Leader to Leader, Ministry Services

Energy Stewardship

March 6, 2014 | Posted by Art Scherer

What a winter this has been! Most of the United States remains shivering into March with snow cover on 49 of the 50 states. It reminds me of the old English hymn:

In the bleak midwinter, frosty wind made moan, 

Earth stood hard as iron, water like a stone; 

Snow had fallen, snow on snow, snow on snow, 

In the bleak midwinter, long ago

But these cold months have also reminded me of the importance of the conservation and stewardship of our energy resources. Here are some hints, adapted from “Green Faith” resources, that will not only save you some money, but will also help teach stewardship principles to your congregation:

  1. Have your congregation make a formal commitment to conserve energy as an act of christian stewardship.
      • That sounds simple, but when congregations make a commitment and publicize it, they are not only making a stewardship witness, but are also more likely to change behavior in both church and home energy practices.
  2. Choose an “Energy Steward.”
      • Without making energy somebody’s job, conservation slips through the cracks. Most congregations have someone who loves finding new ways to save some money without hurting the congregation’s ministry.
      • The Steward should establish a baseline for energy use, monitor monthly use in relation to the baseline, report on conservation measures to the governing body and work with the pastor to oversee energy education that emphasizes the spiritual principles of conservation, not just the financial savings.
  3. Establish a baseline and a target for energy use.
      • Without a baseline, you won’t know if you’ve saved energy.
      • Gather your past two years’ energy bills.
      • Compare the monthly energy usage figures (not cost) to previous periods.
      • Set goals for quarterly and annual energy use, mindful that seasonal variation from year to year is inevitable.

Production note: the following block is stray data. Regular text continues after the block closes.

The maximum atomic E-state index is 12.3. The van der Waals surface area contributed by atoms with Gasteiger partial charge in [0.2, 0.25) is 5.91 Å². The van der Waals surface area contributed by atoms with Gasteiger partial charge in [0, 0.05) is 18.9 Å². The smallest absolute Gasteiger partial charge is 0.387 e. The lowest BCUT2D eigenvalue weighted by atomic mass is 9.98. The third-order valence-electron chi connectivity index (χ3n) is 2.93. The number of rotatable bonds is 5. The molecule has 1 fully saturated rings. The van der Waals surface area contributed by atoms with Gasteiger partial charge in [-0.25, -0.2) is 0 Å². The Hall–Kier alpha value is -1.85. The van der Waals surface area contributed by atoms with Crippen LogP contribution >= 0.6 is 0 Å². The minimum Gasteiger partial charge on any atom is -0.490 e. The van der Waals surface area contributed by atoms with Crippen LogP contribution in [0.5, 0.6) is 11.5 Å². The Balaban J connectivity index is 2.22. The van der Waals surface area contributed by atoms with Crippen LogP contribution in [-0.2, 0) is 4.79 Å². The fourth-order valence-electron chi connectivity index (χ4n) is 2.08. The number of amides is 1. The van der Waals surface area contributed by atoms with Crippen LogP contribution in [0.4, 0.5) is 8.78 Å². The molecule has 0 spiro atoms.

• Aim for a 10% reduction in relation to the baseline during your first year.
  4. Identify energy conservation measures.
      • Your local utility company can often provide an energy audit.
  5. Evaluate results, praise, publicize and take the next steps.
      • Have your Energy Steward monitor and report on financial and environmental impact. Remember, you’re educating about good stewardship and the link between energy, the environment, financial responsibility and our calling to be faithful stewards of the gifts God has given us.
      • Publicize your success; praise your leaders! Write a news release for your newsletter and local paper stating that your church is a leader in energy conservation stressing that your church believes care for the earth is a Christian value, a response to the generous blessings God has given and his call to be stewards of this world and its environment.

For more help on environmental stewardship, see the “Green Faith” web page.

Another resource for energy stewardship is the Environmental Protection Agency. It offers a host of resources for congregations under a program called Energy Star for Congregations. Most congregations can cut energy costs by up to 30% by investing strategically in efficient equipment, facility upgrades and maintenance. Materials provided by the EPA are especially helpful for congregations entering a building or remodeling program, but excellent resources are also available to help educate your members in proper stewardship of energy in their own homes.

Art Scherer
Art Scherer is President Emeritus of the Southeastern District, LCMS, and a consultant in stewardship and capital funding for LCEF. Dr. Scherer is developer of LCEF’s popular Consecrated Stewards series and author of the Living as Children of a Generous God Bible studies.